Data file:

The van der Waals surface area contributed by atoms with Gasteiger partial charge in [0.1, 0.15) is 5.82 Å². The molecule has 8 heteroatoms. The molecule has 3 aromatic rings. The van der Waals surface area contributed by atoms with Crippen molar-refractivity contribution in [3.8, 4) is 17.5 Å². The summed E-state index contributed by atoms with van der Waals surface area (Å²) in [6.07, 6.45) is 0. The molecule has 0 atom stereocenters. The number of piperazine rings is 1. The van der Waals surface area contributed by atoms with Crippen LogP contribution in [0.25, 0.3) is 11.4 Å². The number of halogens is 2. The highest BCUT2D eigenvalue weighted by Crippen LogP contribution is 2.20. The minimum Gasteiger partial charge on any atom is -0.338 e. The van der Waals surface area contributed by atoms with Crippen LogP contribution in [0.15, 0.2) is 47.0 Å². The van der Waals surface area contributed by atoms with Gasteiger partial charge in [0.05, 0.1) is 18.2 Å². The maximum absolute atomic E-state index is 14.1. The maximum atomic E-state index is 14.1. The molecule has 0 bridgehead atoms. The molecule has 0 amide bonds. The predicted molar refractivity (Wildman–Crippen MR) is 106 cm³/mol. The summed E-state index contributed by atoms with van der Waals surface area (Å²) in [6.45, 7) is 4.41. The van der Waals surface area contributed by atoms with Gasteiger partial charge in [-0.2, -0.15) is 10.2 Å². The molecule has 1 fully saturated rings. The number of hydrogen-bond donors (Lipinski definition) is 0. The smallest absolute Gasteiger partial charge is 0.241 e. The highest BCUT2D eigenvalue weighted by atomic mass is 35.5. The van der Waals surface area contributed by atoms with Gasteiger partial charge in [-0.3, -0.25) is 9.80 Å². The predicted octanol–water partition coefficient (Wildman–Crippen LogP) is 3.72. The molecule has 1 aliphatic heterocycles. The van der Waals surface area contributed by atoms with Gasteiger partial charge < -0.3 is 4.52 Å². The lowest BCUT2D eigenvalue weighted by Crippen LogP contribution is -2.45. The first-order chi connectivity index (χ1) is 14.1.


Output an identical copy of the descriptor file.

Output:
The van der Waals surface area contributed by atoms with Gasteiger partial charge in [0.1, 0.15) is 5.82 Å². The molecule has 8 heteroatoms. The molecule has 3 aromatic rings. The van der Waals surface area contributed by atoms with Crippen molar-refractivity contribution in [3.8, 4) is 17.5 Å². The summed E-state index contributed by atoms with van der Waals surface area (Å²) in [6.07, 6.45) is 0. The molecule has 0 atom stereocenters. The number of piperazine rings is 1. The van der Waals surface area contributed by atoms with Crippen LogP contribution in [0.25, 0.3) is 11.4 Å². The number of halogens is 2. The highest BCUT2D eigenvalue weighted by Crippen LogP contribution is 2.20. The minimum Gasteiger partial charge on any atom is -0.338 e. The van der Waals surface area contributed by atoms with Crippen LogP contribution in [0.15, 0.2) is 47.0 Å². The van der Waals surface area contributed by atoms with Gasteiger partial charge in [0.05, 0.1) is 18.2 Å². The maximum absolute atomic E-state index is 14.1. The maximum atomic E-state index is 14.1. The molecule has 0 bridgehead atoms. The molecule has 0 amide bonds. The predicted molar refractivity (Wildman–Crippen MR) is 106 cm³/mol. The summed E-state index contributed by atoms with van der Waals surface area (Å²) in [6.45, 7) is 4.41. The van der Waals surface area contributed by atoms with Gasteiger partial charge in [-0.2, -0.15) is 10.2 Å². The molecule has 1 fully saturated rings. The number of hydrogen-bond donors (Lipinski definition) is 0. The smallest absolute Gasteiger partial charge is 0.241 e. The highest BCUT2D eigenvalue weighted by atomic mass is 35.5. The van der Waals surface area contributed by atoms with Gasteiger partial charge in [-0.3, -0.25) is 9.80 Å². The predicted octanol–water partition coefficient (Wildman–Crippen LogP) is 3.72. The molecule has 1 aliphatic heterocycles. The van der Waals surface area contributed by atoms with Gasteiger partial charge < -0.3 is 4.52 Å². The lowest BCUT2D eigenvalue weighted by Crippen LogP contribution is -2.45. The first-order chi connectivity index (χ1) is 14.1.